Some of the peppers had less of the russeting over the skin.

Some of the peppers had less of
the russeting over the skin.

University of Maryland Extension says that cyclamen mites can be a “minor pest of pepper and tomato”. When we lost so many peppers this year, it didn’t seem like a minor problem to me!

I’m sure what they meant is that they aren’t common pests of peppers in the vegetable garden. Apparently, these pests are more common in greenhouse situations. We did purchase a few of our pepper plants from a greenhouse so perhaps we introduced them to the garden that way.

Despite the russeted skin, the walls of the peppers were thick and healthy looking.

Despite the damaged skin,
the walls of the peppers were
thick and healthy looking.

If you notice the damage early on (and recognize it as mite damage), you can control cyclamen mites with a miticide such as Bonide Mite-X and still have a good harvest later in the season.

Even though these mites did a lot of damage to our pepper crop, I must say it was pretty interesting to learn about them. It’s amazing to me that such a tiny critter could cause such dramatic abnormalities in the peppers and their foliage!

I’m just trying to look on the positive side!

Until next time – Happy Gardening!

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Common dodder covers some host plants

On a walk in the Smoky Mountains last summer, we came across a patch of plants that were covered with what looked like yellow Silly String. It was crazy looking! Strands and strands of fine golden strings were draped over and twining around these poor plants.

Common dodder (Cuscuta gronovii) covers some host plants

Common dodder (Cuscuta gronovii)
covers some host plants

Eric knew what it was right away – dodder; a parasitic vining plant also known as scaldweed, strangleweed, devil’s hair, devil’s guts, love vine, and many other equally descriptive common names.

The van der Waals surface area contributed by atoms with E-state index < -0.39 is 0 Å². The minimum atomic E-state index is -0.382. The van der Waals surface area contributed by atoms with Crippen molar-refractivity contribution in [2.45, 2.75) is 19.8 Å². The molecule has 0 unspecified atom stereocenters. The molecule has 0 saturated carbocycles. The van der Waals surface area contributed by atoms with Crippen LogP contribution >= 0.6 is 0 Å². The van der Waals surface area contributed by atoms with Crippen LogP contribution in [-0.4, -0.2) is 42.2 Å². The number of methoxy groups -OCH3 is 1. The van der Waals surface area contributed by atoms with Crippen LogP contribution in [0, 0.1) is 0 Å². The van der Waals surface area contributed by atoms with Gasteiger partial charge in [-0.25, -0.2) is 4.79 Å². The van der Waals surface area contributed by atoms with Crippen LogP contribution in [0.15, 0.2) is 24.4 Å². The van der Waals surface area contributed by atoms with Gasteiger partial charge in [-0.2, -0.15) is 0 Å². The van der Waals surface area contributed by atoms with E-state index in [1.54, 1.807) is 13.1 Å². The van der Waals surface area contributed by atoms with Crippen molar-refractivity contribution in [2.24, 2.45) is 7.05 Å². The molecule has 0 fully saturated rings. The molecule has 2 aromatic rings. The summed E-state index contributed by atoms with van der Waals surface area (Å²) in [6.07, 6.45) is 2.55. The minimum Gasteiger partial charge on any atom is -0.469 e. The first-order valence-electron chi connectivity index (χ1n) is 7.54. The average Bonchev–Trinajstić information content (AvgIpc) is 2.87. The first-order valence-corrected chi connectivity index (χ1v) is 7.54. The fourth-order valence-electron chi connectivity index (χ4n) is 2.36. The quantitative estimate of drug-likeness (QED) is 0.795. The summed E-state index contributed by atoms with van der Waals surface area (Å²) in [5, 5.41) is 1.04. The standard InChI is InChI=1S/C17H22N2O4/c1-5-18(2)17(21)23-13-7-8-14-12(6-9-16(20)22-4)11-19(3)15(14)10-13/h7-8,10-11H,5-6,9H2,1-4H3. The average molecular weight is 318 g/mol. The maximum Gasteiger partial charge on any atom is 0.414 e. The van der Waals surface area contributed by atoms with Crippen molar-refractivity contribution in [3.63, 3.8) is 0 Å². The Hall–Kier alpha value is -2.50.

Dodder (Cuscuta spp.) is an annual plant that is effectively leafless and has contact with the soil only as a young seedling. These plants do not manufacture chlorophyll so they are unable to produce their own food through photosynthesis like green plants can. With the exception of the first few days after germination, dodder is entirely dependent on a host plant for the water and nutrients needed to complete its life cycle – an obligate parasite!

Flowers of common dodder

Flower clusters of common dodder

Despite its lack of chlorophyll, dodder IS a flowering plant and produces many clusters of tiny flowers from June through the fall. If pollinated, the flowers will form seeds just like other like flowering plants. In fact over the course of a season, a single dodder plant is capable of producing thousands of seeds!

Dodder seeds typically germinate in the spring and the seedlings, which have thin, vine-like stems, grow upwards and twine around the first solid object they encounter. Since the dodder seeds generally drop to the ground under the mother plant, the seedlings normally germinate among suitable host plants. For the first few days of growth, the dodder seedlings survive on nutrients stored in the seed. If they do not contact a host plant within 5-10 days, they will run out of food and die.

Dodder stem produces haustoria which penetrate the host stem

Dodder stems produce haustoria
which penetrate the host stem